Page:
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I am having trouble understanding on how to read the plot plotted by a wavelet transform,

here is my simple Matlab code,

load noissin;
% c is a 48-by-1000 matrix, each row 
% of which corresponds to a single scale.
c = cwt(noissin,1:48,'db4','plot');

enter image description here

So the brightest part means the scaling coffiecient size is bigger, but how exactly i can understand this plot what is happening there ? Kindly help me.

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3 Answers

up vote 8 down vote accepted

These plots were helpful for me to understand, coming from a STFT background:

The complex Morlet (sinusoidal) wavelet looks and behaves like the complex kernel of a STFT (since it's derived from the Gabor transform, a type of STFT). When you "slide it past" a signal of the same frequency, it matches, no matter the phase of the signal you're measuring, producing a magnitude and phase measurement at each point (and this is a plot of the magnitude alone):

Magnitude of complex Morlet wavelet transform

Magnitude plot of complex Morlet wavelet transform

The real-valued Morlet wavelet only matches when the phases of the wavelet and the signal line up. So as you slide it past the signal you're measuring, it goes in and out of phase, producing maxima and minima as they cancel or reinforce:

Magnitude of continuous real Morlet wavelet transform

Magnitude of continuous real Morlet wavelet transform

(Actually, in that case, we're plotting the magnitude, so both the positive and negative matches produce orange dots. It's better to switch to a bipolar colormap instead, to show that some peaks are in phase and others are out of phase):

Continuous real Morlet wavelet transform using bipolar colormap

Continuous real Morlet wavelet transform using bipolar colormap

With the real-valued Morlet, the magnitude and phase information are combined into a single output value.

Most commonly-used wavelets are real-valued, so they only match up when the wave you're measuring and the wave you're testing with line up, leading to these oscillations or ripples in the scalogram as you slide one past the other.

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Where did you get those plots from, btw? –  Mohammad Feb 23 '13 at 23:14
@Mohammad: Oh, if you follow the links I have more information about them, but in short, I made them with this code: phy.uct.ac.za/courses/python/examples/… –  endolith Feb 24 '13 at 20:56
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Imagine for one second, that you just plotted your daubechies-4 wavelet, as you can see here in red.

enter image description here

Now imagine that you take this waveform in red, and simply do a cross-correlation with your signal. You plot that result. This will be the first row of your plot. This is scale-1. Next, you dilate your Daubechies-4 wavelet, (that is, you simply make it 'stretch' it in time, by some factor). Then, you again do a cross-correlation of this new waveform with your signal. You then get row two of your plot. This is scale-2. You keep doing this for all scales, which means you keep taking your original 'mother' wavelet, and you keep dilating, then cross-correlating, dilating, and cross-correlating, etc, and you just plot the results one on top of the others.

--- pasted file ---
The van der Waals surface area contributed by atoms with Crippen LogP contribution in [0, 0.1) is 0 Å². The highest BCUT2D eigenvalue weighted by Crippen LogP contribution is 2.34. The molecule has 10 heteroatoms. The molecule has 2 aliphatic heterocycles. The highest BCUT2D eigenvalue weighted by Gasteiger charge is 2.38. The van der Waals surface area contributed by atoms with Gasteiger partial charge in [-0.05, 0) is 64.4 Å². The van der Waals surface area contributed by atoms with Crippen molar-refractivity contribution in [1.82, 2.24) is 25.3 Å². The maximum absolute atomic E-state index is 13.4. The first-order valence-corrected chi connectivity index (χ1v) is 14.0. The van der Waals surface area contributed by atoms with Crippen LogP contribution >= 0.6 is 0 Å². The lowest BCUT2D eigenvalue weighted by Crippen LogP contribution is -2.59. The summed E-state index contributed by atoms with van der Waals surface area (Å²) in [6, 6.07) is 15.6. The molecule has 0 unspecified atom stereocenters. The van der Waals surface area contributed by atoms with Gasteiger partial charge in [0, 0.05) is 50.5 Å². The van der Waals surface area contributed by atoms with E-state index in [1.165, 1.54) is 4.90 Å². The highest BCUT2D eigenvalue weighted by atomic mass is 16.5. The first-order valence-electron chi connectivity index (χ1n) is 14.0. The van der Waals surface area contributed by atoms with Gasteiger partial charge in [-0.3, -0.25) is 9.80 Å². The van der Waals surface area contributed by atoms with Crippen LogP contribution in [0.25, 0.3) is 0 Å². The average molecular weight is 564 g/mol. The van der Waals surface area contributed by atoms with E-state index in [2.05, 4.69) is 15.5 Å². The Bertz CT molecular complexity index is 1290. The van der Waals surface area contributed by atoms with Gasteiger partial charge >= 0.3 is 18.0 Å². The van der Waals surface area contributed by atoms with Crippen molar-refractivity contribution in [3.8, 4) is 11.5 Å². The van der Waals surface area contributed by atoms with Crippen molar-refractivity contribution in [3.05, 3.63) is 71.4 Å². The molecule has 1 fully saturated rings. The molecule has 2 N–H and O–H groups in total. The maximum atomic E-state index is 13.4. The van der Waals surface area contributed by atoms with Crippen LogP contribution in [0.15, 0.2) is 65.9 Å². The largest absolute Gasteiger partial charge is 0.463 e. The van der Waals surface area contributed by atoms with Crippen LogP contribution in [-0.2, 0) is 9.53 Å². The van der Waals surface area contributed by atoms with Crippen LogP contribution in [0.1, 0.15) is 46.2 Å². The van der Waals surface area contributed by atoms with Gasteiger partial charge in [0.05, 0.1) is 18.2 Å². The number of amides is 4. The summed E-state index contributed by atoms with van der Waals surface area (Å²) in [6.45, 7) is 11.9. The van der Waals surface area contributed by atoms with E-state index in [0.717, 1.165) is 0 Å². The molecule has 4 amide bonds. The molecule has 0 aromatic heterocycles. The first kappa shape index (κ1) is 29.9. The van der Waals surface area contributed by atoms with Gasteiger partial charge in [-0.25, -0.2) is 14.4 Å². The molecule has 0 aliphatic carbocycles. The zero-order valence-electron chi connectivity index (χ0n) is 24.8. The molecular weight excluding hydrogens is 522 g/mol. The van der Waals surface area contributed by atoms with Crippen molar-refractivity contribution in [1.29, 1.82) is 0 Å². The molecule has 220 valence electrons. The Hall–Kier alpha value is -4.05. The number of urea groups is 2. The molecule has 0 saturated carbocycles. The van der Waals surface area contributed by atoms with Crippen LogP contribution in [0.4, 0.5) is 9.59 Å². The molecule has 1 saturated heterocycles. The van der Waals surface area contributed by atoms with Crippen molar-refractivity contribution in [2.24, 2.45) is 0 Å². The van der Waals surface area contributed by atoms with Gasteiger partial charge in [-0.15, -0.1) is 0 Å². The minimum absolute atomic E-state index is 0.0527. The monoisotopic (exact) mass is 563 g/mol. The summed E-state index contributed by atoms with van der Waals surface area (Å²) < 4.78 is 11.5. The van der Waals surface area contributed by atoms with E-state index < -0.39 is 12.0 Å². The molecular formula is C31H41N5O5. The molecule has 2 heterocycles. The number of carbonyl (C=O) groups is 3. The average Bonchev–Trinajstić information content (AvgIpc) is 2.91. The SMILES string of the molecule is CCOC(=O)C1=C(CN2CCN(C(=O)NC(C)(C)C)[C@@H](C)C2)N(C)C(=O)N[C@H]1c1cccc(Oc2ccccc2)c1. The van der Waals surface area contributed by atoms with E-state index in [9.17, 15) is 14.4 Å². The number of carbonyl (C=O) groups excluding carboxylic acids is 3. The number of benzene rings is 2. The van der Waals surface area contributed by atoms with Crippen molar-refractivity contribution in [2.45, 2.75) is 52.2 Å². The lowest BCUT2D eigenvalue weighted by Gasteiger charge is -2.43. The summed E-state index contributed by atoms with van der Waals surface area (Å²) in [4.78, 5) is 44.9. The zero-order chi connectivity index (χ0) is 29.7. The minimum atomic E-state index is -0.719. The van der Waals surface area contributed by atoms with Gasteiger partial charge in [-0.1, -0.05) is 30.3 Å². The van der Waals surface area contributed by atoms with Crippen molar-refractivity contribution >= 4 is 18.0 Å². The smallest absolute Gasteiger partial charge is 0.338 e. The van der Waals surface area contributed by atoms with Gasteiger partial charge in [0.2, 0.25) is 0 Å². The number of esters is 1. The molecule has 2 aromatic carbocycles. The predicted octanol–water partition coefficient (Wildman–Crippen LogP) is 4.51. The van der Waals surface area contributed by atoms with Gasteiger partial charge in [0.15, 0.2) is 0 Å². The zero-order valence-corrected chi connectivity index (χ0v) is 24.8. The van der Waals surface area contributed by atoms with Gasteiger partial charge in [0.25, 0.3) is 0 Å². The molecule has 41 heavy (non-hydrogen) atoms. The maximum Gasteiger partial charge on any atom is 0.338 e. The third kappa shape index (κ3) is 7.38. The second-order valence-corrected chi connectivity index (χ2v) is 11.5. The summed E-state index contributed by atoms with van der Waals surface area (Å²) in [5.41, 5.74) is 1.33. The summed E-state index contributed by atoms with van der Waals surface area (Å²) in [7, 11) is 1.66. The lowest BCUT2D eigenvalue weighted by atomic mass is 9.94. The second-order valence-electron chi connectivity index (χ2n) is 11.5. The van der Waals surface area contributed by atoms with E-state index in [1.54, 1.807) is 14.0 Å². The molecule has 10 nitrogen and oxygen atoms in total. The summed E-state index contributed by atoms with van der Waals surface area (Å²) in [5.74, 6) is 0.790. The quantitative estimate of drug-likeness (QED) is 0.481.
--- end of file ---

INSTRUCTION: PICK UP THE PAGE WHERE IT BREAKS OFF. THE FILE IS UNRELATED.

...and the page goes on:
This is what the CWT plot is showing you. The results of performing a cross-correlation of your signal with a wavelet at different scales, that is, at different dilation (stretch) factors.

So let us interpret your image. In the first row, you can see that you have weak amplitudes in your cross-correlation. That means that it is telling you, almost nothing in your signal correlates, (or 'matches') your wavelet, when it is at scale-1, (when it is at the smallest scale). You keep stretching your wavelet and correlating, and still it is not matching anything in your signal, until you reach say, scale-31. So when you stretch your wavelet 31 times, and performed a cross-correlation, you start to see some bright spots, which means you are getting good cross-correlation scores between your stretched wavelet, and your signal.

If you look however at the very top, we have the brightest spots. So for scale-46, you made that row by stretching your original wavelet 46 times, and then cross-correlated it with your signal, and then that is your row-46. So you see a lot of nice bright spots. You can see that at positions (x-axis) ~25, ~190, and ~610, I have bright spots. So that is telling you, you have some feature in your signal, that very closely matches your wavelet that is stretched 46 times. So you have 'something' at those locations that closely match your wavelet at this scale.

(Of course, in your case, you have used noise, so the positions that I have talked about are random - that is, there is nothing really 'interesting' going on. Do a CWT with a sine pulse and what I am saying can be made clearer to you.)

In summary, the CWT is simply showing you all possible correlation scores between your template/matched filter (in this case daub-4 wavelet), at different positions, (x-axis) , also at different stretched factors, (y-axis).

Hope this helped.

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Thank you very much , this really helped, but how could you say that i have found out the frequency and time of my signal by this process? –  Sufiyan Ghori Feb 20 '13 at 16:30
@Effected You found the 'time' of occurance of some feature in your signal, by where you get maximum correlation scores. (Example, ~25, ~190, ~610) in your example. To get the frequency content of your signal at that point, you can just look at the FFT of that portion of your signal, OR, you can look at the FFT of your wavelet at that scale, and look at its frequency response. –  Mohammad Feb 20 '13 at 16:33